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Inside The KC Star

It’s clear The KC Star wants to keep its content in a traditional newspaper format. The colors are bright, and are color coded to each section, but in terms of news and content presented, they stick to the basics. Every front has a columnist on most days, with a hard news story and the occasional feature thrown in.

Just like the paper’s A1, the departments are not afraid to block the section head. The skyboxes also envelop the nameplate on every page, all of which are separated from the news content via color. One difference – the departments all have sans serif font, and the A1 nameplate uses serif. Good use of contrast to separate the newspaper’s name from the rest and establish its importance.

The departments are called Nation and World Watch, Local, Sports Daily, FYI (entertainment) and Business. The paper focuses on local news, providing columnists that discuss how each subject relates to Kansas City area residents. Many have features that have a local focus on an important person or issue in town.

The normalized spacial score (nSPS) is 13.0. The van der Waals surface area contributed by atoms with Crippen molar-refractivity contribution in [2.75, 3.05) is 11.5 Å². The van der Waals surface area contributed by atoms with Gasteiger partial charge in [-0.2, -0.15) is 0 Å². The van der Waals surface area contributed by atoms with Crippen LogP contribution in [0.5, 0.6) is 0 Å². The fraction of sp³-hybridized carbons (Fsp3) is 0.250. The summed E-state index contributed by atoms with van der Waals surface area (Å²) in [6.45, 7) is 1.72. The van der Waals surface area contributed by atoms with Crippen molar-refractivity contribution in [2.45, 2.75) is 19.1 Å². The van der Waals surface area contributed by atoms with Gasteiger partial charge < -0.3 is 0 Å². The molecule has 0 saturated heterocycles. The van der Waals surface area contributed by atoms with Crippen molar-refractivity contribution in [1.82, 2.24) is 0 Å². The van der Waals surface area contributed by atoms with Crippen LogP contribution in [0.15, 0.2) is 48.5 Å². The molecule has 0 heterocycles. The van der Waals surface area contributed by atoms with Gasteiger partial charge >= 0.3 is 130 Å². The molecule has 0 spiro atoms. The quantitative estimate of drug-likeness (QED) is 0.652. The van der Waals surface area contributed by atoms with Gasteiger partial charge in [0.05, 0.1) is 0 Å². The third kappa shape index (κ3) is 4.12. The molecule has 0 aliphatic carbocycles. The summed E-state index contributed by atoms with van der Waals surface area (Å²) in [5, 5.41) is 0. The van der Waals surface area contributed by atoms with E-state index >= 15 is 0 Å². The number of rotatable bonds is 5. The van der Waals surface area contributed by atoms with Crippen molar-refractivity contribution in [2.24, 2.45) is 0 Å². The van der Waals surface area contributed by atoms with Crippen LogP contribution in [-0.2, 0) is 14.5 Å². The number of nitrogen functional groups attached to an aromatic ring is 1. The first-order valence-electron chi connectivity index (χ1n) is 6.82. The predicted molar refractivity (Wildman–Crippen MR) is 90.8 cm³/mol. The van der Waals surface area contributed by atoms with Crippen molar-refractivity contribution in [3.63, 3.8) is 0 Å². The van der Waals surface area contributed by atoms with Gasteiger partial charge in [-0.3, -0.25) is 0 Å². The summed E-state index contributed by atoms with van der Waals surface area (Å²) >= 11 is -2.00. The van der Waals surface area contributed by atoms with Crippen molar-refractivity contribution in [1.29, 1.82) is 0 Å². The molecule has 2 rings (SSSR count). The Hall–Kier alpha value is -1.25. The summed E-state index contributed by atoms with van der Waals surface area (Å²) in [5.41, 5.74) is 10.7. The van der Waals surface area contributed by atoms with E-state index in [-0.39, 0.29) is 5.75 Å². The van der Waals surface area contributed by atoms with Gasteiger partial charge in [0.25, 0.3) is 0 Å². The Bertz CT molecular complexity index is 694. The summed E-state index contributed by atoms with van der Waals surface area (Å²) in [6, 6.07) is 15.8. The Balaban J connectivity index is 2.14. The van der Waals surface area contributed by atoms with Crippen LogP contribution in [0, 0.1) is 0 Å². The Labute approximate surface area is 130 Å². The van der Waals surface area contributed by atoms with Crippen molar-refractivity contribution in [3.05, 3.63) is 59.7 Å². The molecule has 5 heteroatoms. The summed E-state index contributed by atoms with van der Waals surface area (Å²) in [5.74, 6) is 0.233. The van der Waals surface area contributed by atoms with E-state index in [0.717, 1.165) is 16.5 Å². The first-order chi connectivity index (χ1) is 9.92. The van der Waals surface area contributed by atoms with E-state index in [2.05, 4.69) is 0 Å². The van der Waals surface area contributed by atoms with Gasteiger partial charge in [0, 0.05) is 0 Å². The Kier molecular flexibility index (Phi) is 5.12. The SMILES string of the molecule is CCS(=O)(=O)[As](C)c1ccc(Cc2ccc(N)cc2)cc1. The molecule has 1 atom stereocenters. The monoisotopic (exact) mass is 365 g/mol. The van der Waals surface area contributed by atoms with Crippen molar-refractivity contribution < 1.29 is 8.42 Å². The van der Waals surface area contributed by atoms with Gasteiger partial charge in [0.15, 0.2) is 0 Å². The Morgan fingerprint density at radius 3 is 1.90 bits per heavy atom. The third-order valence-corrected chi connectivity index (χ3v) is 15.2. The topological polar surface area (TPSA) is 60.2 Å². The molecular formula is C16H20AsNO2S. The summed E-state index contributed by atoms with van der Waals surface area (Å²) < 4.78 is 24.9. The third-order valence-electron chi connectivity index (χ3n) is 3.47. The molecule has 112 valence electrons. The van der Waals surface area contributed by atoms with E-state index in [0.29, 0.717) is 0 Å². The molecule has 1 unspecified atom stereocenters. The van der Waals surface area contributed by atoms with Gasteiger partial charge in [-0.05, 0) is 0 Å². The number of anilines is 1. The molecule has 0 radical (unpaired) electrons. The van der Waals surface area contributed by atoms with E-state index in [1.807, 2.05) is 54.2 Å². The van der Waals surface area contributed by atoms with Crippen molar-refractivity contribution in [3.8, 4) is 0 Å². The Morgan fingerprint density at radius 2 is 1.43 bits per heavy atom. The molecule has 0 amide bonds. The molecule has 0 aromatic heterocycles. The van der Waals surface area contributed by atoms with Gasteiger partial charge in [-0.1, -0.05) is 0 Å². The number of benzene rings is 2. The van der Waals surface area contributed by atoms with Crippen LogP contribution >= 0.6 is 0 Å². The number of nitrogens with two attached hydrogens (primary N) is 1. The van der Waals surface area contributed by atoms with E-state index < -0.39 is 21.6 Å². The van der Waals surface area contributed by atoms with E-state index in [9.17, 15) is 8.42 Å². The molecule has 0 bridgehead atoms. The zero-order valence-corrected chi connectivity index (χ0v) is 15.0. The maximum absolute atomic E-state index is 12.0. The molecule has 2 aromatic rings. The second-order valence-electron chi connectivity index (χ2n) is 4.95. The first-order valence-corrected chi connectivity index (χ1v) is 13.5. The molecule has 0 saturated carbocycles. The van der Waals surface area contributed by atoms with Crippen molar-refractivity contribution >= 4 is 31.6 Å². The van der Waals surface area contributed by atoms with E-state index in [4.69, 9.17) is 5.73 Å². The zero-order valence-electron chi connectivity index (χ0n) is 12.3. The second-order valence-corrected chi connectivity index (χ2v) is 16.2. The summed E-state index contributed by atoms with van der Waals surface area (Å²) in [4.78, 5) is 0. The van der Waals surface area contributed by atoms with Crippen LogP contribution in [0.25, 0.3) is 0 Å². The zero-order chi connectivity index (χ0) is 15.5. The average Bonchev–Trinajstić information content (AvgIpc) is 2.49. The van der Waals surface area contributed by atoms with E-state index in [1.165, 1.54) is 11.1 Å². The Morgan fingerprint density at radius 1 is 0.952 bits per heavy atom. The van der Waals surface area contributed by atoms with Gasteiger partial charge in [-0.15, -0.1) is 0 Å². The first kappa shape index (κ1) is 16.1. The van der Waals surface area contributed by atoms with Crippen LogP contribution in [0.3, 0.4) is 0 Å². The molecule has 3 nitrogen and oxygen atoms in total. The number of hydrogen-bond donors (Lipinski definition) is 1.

The KC Star also likes to separate departments into mini sections on different days of the week. For instance, on Wednesdays FYI splits into Food, Cooking 101, and Stargazing, which covers celebrity news. The sports department adds sections for a different local area on a daily basis. And Business adds a Local Business section on Tuesdays.

The inside pages of the paper include more color than most other publications. This is true for most pages with images, bugs, and especially for ads. It shows how The KC Star has really made its name through its color design. There are many full page ads, and most appear in color.

The advertisements are loaded early in many of the Nation and World Watch pages, which frequently run AP and wire stories. Many, like the one below, try different alignment techniques, perhaps in an attempt to show an innovative way to include an otherwise obtrusive auto show tickets.

andrewpetrie

One Comment

  1. To clarify, “departments” is the magazine term; “sections” is the newspaper term. Also, make sure to use “typeface” when referring to the general look/class of type.

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